Many self-employed people pay themselves in dividends rather than a salary and would be hit even harder. A sole trader paying top-rate, 45pc, income tax taking £25,000 in dividends would pay the new 39.35pc rate on £23,000, assuming the personal allowance has been used up. This would mean a tax bill of £9,050.50 versus £8,763 under the current system.
Thousands of self-employed workers who use dividends to pay themselves were excluded from the Government’s income support schemes during the pandemic. They missed out on thousands of pounds in grants while they were unable to work and now will paying higher tax bills.
How to dodge the dividend tax rise
The simplest way to avoid paying dividend tax is to use an Isa. Investment returns are not subject to income tax, capital gains tax or dividend tax. Currently you can put £20,000 a year into an Isa and £9,000 into a Junior Isa on behalf of your children. A family of four can shelter £58,000 each tax year in Isas.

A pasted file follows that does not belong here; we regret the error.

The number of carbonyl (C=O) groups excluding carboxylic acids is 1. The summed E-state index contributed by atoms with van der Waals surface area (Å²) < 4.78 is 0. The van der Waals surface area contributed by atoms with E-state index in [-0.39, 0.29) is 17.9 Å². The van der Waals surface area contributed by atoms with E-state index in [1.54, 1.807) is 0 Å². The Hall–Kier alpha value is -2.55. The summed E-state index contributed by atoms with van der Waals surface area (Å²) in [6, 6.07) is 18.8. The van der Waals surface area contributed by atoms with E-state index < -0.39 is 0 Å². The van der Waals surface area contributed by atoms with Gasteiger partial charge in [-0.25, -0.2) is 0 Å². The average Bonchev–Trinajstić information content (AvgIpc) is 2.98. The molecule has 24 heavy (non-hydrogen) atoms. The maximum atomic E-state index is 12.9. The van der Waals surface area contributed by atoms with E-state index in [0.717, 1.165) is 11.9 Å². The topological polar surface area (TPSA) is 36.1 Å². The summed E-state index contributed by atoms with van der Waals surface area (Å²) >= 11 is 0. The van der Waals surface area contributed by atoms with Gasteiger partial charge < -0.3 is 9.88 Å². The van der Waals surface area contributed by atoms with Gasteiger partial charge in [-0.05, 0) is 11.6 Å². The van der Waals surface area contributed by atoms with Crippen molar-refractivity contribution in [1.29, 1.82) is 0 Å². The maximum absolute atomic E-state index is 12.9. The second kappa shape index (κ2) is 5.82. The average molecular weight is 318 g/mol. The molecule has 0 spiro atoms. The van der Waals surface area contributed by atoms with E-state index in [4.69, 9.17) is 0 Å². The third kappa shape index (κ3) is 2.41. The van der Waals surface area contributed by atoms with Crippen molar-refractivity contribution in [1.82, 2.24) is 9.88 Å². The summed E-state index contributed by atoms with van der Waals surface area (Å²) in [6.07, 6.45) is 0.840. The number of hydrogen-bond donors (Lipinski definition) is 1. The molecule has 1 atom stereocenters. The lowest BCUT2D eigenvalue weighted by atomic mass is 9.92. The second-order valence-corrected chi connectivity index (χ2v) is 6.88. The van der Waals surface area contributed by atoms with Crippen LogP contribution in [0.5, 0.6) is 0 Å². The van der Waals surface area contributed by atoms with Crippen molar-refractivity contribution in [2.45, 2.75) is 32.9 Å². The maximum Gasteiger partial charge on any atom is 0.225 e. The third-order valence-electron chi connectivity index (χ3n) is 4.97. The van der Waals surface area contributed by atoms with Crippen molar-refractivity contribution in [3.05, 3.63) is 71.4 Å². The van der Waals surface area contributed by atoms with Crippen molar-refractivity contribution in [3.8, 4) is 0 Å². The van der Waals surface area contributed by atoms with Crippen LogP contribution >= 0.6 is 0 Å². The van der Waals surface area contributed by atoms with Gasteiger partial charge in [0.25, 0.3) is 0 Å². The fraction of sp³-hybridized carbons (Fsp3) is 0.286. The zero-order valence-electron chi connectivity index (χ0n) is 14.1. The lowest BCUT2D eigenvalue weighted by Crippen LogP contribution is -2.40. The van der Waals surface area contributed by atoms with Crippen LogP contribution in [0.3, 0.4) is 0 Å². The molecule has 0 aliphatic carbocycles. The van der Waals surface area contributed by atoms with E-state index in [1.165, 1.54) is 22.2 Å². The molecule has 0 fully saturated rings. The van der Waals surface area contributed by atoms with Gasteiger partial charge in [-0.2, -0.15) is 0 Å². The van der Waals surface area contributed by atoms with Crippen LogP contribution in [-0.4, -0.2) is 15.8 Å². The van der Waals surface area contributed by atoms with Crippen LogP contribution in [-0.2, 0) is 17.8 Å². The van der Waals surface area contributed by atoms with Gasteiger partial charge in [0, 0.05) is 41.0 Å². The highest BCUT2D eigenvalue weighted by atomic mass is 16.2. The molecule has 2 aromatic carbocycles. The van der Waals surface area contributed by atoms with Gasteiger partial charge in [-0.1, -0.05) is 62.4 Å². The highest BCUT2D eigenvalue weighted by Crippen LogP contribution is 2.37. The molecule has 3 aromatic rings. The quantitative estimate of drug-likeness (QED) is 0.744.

However, many older investors will have substantial holdings outside of an Isa. Usually this is because they received an inheritance, when the allowances were lower. It can take many years to move an entire portfolio into the tax-free wrapper. Stockbrokers offer this service of selling and rebuying investments inside an Isa as “bed and Isa”.